Phoenix New Times (Arizona)
By Griselda Nevarez
March 23, 2016
With less than a month before the U.S. Supreme Court hears oral arguments over a deportation-relief program for undocumented parents that has been on hold for more than a year, a new study finds Arizona is one of the states with the most U.S. citizens living with family members who’d benefit from the program.
The study by the Center for American Progress finds 212,000 U.S. citizens — of whom 181,000 are children — live in the same Arizona household as undocumented immigrants who qualify for the Deferred Action for Parents of Americans and Lawful Permanent Residents, also known as DAPA.
The program would allow undocumented parents of U.S. citizens and lawful permanent residents to temporarily stay and work in the United States. The Migration Policy Institute estimates 97,000 undocumented immigrants in Arizona would qualify for DAPA.
Nationwide, there are 6.1 million U.S. citizens living with family members who are eligible for DAPA. California has the highest number of U.S. citizens living with DAPA-eligible family members at more than 1.8 million, and Texas comes in second with nearly 1.1 million. Arizona places sixth.
Lizet Ocampo, associate director of immigration at the Center for American Progress, noted that these numbers don’t include U.S. citizens who don’t live in the same household as DAPA-eligible immigrants. The numbers also don’t include lawful permanent residents who live with or have family members who’d benefit from DAPA.
“We really wanted to show that this isn’t just something that impacts the undocumented population, which is in itself important,” Ocampo said. “It also impacts our whole country and all of our communities, including U.S. citizens.”
President Barack Obama used his executive powers to announce the DAPA program in late 2014. He also announced the expansion of the existing Deferred Action for Childhood Arrivals, known as DACA, which offers deportation relief and work permits to undocumented youth who came to the U.S. as children. Both actions were challenged in court by Texas and 25 other states, including Arizona.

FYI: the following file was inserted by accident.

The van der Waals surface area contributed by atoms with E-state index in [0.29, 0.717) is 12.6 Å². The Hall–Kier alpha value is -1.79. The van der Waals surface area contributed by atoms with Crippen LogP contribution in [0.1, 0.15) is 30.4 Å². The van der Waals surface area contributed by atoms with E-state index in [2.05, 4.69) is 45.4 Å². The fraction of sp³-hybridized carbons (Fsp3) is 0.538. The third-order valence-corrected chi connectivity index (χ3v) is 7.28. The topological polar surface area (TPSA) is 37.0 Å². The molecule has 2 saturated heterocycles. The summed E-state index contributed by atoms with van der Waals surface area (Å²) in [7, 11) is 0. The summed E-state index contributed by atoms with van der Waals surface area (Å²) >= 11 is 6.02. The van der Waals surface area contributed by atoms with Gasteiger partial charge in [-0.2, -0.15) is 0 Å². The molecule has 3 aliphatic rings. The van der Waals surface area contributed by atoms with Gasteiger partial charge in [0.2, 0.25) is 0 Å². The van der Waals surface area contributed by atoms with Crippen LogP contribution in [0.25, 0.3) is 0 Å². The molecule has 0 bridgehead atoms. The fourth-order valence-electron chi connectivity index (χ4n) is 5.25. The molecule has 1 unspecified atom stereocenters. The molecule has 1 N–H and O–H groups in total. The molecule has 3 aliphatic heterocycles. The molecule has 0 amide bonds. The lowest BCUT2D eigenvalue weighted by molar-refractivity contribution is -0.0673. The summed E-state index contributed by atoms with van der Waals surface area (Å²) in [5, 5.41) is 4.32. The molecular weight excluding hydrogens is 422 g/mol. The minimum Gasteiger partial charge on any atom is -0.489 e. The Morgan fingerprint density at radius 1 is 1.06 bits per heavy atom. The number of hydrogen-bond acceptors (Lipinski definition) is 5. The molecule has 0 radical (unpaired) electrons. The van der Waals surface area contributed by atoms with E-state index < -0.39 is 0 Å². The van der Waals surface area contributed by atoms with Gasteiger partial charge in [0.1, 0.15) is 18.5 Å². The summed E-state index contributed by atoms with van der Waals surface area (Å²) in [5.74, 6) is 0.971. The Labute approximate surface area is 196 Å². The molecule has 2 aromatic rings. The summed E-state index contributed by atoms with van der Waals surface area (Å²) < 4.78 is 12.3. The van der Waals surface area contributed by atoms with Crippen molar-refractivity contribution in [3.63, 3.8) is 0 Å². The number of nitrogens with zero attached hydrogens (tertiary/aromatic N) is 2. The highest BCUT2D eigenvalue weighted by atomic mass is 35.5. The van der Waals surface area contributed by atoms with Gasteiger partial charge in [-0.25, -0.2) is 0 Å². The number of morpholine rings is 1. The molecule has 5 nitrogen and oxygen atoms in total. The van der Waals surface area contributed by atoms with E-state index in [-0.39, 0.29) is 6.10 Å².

The states argue that the president overstepped his authority when he circumvented Congress to create the DAPA program and expand the DACA program via executive action. Subsequently, a federal judge prohibited the Obama administration from implementing DAPA and expanding DACA. Only a ruling by the Supreme Court would allow Obama to move forward with the programs before he leaves office.
Supporters of the programs have called on Governor Doug Ducey to drop Arizona from the lawsuit. The Republican has refused, saying Obama should work with Congress instead of taking unilateral action. Arizona initially was added to the lawsuit by former Governor Jan Brewer before she left office in January 2015.
Supreme Court justices are scheduled to hear oral arguments over the lawsuit on April 18 and a decision could come in June.
If the Supreme Court sides with the Obama administration and allows the implementation of DAPA and the expansion of DACA, millions of undocumented immigrants would be able to stay and work in the U.S. and “fully participate in our economy,” Ocampo said.
She pointed to a study her group released last year that found Arizona’s gross domestic product, or GDP, would increase by nearly $6.2 million over a 10-year period if DAPA and expanded DACA are implemented and if the current DACA program continues. In addition, an average of 780 jobs would be created every year.
“There will be a huge economic benefit not only to the families impacted, but to the country and all communities if DAPA is implemented,” Ocampo said.
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